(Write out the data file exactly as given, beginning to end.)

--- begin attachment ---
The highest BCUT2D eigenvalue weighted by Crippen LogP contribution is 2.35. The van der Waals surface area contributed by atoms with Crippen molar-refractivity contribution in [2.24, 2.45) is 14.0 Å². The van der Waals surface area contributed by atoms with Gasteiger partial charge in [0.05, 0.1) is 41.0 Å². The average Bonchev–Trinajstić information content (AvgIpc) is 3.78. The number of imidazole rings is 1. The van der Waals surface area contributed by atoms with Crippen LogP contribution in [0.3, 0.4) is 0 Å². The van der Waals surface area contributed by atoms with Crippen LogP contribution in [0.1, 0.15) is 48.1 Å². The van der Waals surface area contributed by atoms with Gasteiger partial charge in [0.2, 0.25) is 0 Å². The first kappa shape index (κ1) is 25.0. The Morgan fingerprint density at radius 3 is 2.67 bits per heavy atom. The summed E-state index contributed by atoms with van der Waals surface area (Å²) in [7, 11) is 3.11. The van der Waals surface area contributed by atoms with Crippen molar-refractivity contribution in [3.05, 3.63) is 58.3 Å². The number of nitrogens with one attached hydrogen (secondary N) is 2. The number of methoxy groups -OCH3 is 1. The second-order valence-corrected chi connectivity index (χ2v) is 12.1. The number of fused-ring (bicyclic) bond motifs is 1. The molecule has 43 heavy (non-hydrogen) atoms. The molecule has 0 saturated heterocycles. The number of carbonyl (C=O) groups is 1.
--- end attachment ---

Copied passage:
The highest BCUT2D eigenvalue weighted by Crippen LogP contribution is 2.35. The van der Waals surface area contributed by atoms with Crippen molar-refractivity contribution in [2.24, 2.45) is 14.0 Å². The van der Waals surface area contributed by atoms with Gasteiger partial charge in [0.05, 0.1) is 41.0 Å². The average Bonchev–Trinajstić information content (AvgIpc) is 3.78. The number of imidazole rings is 1. The van der Waals surface area contributed by atoms with Crippen LogP contribution in [0.3, 0.4) is 0 Å². The van der Waals surface area contributed by atoms with Crippen LogP contribution in [0.1, 0.15) is 48.1 Å². The van der Waals surface area contributed by atoms with Gasteiger partial charge in [0.2, 0.25) is 0 Å². The first kappa shape index (κ1) is 25.0. The Morgan fingerprint density at radius 3 is 2.67 bits per heavy atom. The summed E-state index contributed by atoms with van der Waals surface area (Å²) in [7, 11) is 3.11. The van der Waals surface area contributed by atoms with Crippen molar-refractivity contribution in [3.05, 3.63) is 58.3 Å². The number of nitrogens with one attached hydrogen (secondary N) is 2. The number of methoxy groups -OCH3 is 1. The second-order valence-corrected chi connectivity index (χ2v) is 12.1. The number of fused-ring (bicyclic) bond motifs is 1. The molecule has 43 heavy (non-hydrogen) atoms. The molecule has 0 saturated heterocycles. The number of carbonyl (C=O) groups is 1.